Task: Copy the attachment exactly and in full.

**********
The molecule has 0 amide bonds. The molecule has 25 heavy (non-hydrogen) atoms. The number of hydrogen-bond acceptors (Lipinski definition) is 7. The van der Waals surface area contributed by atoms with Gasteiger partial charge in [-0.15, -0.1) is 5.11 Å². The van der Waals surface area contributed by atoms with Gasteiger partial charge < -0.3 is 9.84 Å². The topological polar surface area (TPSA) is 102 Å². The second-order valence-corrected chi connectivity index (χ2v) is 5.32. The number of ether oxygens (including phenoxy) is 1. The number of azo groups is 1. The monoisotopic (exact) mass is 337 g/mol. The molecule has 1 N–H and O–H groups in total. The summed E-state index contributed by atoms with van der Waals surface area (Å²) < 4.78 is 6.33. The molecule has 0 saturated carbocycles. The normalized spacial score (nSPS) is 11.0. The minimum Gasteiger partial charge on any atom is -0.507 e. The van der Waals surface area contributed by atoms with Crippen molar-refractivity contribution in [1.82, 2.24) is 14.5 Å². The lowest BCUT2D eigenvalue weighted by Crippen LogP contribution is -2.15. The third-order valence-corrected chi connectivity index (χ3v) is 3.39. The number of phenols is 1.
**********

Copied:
The molecule has 0 amide bonds. The molecule has 25 heavy (non-hydrogen) atoms. The number of hydrogen-bond acceptors (Lipinski definition) is 7. The van der Waals surface area contributed by atoms with Gasteiger partial charge in [-0.15, -0.1) is 5.11 Å². The van der Waals surface area contributed by atoms with Gasteiger partial charge < -0.3 is 9.84 Å². The topological polar surface area (TPSA) is 102 Å². The second-order valence-corrected chi connectivity index (χ2v) is 5.32. The number of ether oxygens (including phenoxy) is 1. The number of azo groups is 1. The monoisotopic (exact) mass is 337 g/mol. The molecule has 1 N–H and O–H groups in total. The summed E-state index contributed by atoms with van der Waals surface area (Å²) < 4.78 is 6.33. The molecule has 0 saturated carbocycles. The normalized spacial score (nSPS) is 11.0. The minimum Gasteiger partial charge on any atom is -0.507 e. The van der Waals surface area contributed by atoms with Crippen molar-refractivity contribution in [1.82, 2.24) is 14.5 Å². The lowest BCUT2D eigenvalue weighted by Crippen LogP contribution is -2.15. The third-order valence-corrected chi connectivity index (χ3v) is 3.39. The number of phenols is 1.